Sunday, 30 November 2014

Thoughts on loneliness // Musings

'Negative emotions like loneliness, envy and guilt have an important role to play in a happy life; They're big flashing signs that something needs to change' 
 Gretchen Rubin 

I recently read an article about loneliness and how it's becoming a great concern for young people, and shouldn't be seen as something that is exclusive to the elderly anymore. Feeling isolated is often seen as a trait of growing older but now this 'epidemic of loneliness' sees that our 20's are riddled with late nights, lonely days, FOMO, stress, anxiety and maybe even depression. While I definitely don't have these feelings now, I have felt a sense of loneliness in the past during a certain period of time at university and the effect that loneliness, or a certain type of isolation, has on your mental health is striking.  And even then I shouldn't really call my experience loneliness because all I had to do was Skype a friend, arrange a lunch date, a shopping trip, a walk in the park anything simply as a way to force myself out of the house.  Sometimes that's all it takes - the effort to spend quality time in the presence of a friend or family member and more often than not this can be enough to banish the dull feeling of isolation and remind you that you have people, you are not alone.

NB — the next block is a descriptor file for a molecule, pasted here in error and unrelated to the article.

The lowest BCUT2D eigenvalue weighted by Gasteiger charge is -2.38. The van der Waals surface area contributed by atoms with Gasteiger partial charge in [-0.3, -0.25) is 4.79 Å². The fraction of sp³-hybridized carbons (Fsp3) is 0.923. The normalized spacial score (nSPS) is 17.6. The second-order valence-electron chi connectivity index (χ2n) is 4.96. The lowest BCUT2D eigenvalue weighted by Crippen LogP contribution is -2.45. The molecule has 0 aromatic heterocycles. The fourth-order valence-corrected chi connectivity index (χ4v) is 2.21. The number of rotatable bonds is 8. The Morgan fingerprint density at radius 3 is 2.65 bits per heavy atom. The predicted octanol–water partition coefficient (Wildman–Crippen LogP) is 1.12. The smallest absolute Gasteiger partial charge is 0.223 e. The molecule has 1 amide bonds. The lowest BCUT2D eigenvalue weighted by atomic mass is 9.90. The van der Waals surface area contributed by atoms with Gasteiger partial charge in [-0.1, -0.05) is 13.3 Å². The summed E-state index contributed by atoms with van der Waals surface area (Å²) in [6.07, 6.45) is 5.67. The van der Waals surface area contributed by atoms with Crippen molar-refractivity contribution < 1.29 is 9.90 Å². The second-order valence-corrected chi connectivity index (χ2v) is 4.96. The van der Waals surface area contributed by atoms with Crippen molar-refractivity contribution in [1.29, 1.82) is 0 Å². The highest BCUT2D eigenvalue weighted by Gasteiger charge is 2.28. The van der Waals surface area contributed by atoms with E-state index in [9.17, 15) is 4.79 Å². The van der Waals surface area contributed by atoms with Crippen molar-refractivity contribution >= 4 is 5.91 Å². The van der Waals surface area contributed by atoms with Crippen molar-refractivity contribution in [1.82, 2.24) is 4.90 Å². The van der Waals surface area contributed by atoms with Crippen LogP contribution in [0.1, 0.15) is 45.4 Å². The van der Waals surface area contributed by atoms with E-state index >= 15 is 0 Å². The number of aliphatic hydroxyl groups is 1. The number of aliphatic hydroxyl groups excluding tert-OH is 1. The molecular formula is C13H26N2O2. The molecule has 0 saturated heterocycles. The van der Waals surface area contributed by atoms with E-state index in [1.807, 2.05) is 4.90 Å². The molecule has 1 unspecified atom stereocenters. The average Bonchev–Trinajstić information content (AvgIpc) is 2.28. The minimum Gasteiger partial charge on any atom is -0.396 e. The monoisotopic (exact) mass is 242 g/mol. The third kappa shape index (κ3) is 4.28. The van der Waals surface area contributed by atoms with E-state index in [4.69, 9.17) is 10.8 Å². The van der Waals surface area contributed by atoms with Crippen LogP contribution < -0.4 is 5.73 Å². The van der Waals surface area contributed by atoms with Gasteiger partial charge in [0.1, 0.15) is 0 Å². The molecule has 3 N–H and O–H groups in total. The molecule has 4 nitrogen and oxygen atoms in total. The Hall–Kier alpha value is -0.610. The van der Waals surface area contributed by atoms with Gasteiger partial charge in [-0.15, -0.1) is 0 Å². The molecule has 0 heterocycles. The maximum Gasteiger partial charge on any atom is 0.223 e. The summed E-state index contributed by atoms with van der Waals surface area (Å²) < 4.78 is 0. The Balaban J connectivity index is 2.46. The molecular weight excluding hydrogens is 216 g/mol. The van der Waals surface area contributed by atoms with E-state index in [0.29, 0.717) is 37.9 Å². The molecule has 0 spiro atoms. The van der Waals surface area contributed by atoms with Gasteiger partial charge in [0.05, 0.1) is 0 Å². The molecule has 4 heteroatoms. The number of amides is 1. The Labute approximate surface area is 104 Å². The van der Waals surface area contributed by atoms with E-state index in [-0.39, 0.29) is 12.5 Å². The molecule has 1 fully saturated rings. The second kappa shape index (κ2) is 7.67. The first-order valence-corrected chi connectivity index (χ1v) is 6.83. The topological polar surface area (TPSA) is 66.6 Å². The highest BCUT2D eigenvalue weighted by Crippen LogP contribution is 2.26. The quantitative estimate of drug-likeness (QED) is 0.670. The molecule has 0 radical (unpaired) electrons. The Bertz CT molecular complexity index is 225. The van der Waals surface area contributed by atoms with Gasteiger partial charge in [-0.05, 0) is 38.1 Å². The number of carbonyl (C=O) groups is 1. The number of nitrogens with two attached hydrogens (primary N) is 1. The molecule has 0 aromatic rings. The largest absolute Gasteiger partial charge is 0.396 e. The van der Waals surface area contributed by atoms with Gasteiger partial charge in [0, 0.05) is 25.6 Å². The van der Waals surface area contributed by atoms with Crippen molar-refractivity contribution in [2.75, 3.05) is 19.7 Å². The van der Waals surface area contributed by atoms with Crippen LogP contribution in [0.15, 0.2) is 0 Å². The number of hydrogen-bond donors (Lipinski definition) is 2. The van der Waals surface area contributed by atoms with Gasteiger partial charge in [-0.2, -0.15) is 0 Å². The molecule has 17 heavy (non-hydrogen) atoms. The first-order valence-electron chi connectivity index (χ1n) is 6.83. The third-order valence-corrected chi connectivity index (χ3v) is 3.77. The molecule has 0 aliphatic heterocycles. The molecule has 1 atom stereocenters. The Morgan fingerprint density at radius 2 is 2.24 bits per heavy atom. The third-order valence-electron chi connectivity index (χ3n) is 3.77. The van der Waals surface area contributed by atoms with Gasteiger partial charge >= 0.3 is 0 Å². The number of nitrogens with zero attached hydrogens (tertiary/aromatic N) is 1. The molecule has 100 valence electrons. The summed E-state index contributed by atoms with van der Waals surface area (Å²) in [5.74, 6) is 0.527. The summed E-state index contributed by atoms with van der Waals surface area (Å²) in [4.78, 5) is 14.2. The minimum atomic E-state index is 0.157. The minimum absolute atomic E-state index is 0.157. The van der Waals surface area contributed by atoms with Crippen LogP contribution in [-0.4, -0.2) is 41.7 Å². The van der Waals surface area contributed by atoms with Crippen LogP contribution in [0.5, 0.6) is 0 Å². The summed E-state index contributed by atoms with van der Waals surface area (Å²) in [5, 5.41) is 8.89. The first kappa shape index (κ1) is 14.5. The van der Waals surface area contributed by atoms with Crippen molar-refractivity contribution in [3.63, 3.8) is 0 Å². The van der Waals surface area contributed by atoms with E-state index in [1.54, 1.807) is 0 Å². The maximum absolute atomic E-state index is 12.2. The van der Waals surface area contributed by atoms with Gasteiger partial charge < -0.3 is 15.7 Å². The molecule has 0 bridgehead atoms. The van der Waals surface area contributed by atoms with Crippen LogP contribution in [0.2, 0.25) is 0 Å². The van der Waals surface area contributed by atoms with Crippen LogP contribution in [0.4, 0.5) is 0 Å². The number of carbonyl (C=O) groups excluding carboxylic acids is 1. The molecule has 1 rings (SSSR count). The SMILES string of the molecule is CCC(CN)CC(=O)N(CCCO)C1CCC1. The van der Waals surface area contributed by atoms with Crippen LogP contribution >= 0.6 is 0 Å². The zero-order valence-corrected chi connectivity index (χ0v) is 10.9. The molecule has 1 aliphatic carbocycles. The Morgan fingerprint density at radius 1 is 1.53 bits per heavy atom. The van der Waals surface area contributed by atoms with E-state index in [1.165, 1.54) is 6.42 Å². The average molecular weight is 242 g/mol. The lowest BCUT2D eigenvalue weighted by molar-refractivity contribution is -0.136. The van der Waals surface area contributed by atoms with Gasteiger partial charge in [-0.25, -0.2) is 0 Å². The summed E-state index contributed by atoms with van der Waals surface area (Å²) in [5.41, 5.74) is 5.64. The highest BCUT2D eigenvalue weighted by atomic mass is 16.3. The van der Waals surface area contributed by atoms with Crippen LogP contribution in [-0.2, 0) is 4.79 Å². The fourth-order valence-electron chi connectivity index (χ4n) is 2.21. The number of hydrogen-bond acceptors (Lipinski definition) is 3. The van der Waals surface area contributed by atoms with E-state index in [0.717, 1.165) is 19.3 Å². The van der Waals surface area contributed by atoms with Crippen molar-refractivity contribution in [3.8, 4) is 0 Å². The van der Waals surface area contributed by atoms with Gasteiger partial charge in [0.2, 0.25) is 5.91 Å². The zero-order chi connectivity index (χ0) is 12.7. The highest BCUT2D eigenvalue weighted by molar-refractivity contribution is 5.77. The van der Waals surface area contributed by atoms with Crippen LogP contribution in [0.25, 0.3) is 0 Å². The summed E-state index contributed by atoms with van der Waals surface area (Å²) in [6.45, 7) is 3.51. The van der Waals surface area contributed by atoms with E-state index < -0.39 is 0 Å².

But what happens if that isn't enough? What if you get to the point where you find that you have no real friendships, just mere acquaintances, no close family members, just mere relatives?  Don't get me wrong, I think knowing how to enjoy your own company and how to spend time alone is an invaluable thing to learn and is often needed in a world of constant communication. Being surrounded with the wrong people in order to fill an empty void is just as bad on your mental health as feeling lonely in the first place. But being lonely for a prolonged period of time in a town, city, school, place of work or, even, the entire world, can seriously affect you mentally, physically and emotionally. And by being lonely I don't mean being single, I mean no close friends, no close family, no close...anyone.  Maybe I'm over-thinking this but it's something I seriously worry about happening to me. I feel so incredibly grateful and lucky to be surrounded by loving, caring and happy friends and family that it's hard to imagine somebody not having the same.  And sure, it is easy to blame things like social media because being connected in the digital world is no substitution for face to face communication, no matter how real it may be. But I think our 20's are filled with great change, growth and maturity which causes you, the people around you and your circumstances to change drastically, sometimes multiple times. Concentrating on education, work, romantic relationships or even starting your own family of course takes up our time and energy and if everyone of your friends are doing the same, it may feel like you're on your journey alone.

Some say loneliness is part of the human condition but, ultimately, we are social creatures - we crave community, intimacy and a sense of belonging. Maybe you had this in the past and don't have it any more, maybe you are still searching for your own community or maybe you have a great close group of people in your life right now.  I'm happy that I can say that I have my own group and individuals who I know I can count on but wherever you are on your journey, if there is one thing I do know, it is that any feelings of loneliness need to be met by action - small steps to finding those that feel like family and more often than not, you won't have to look that far because great people can be found in great places.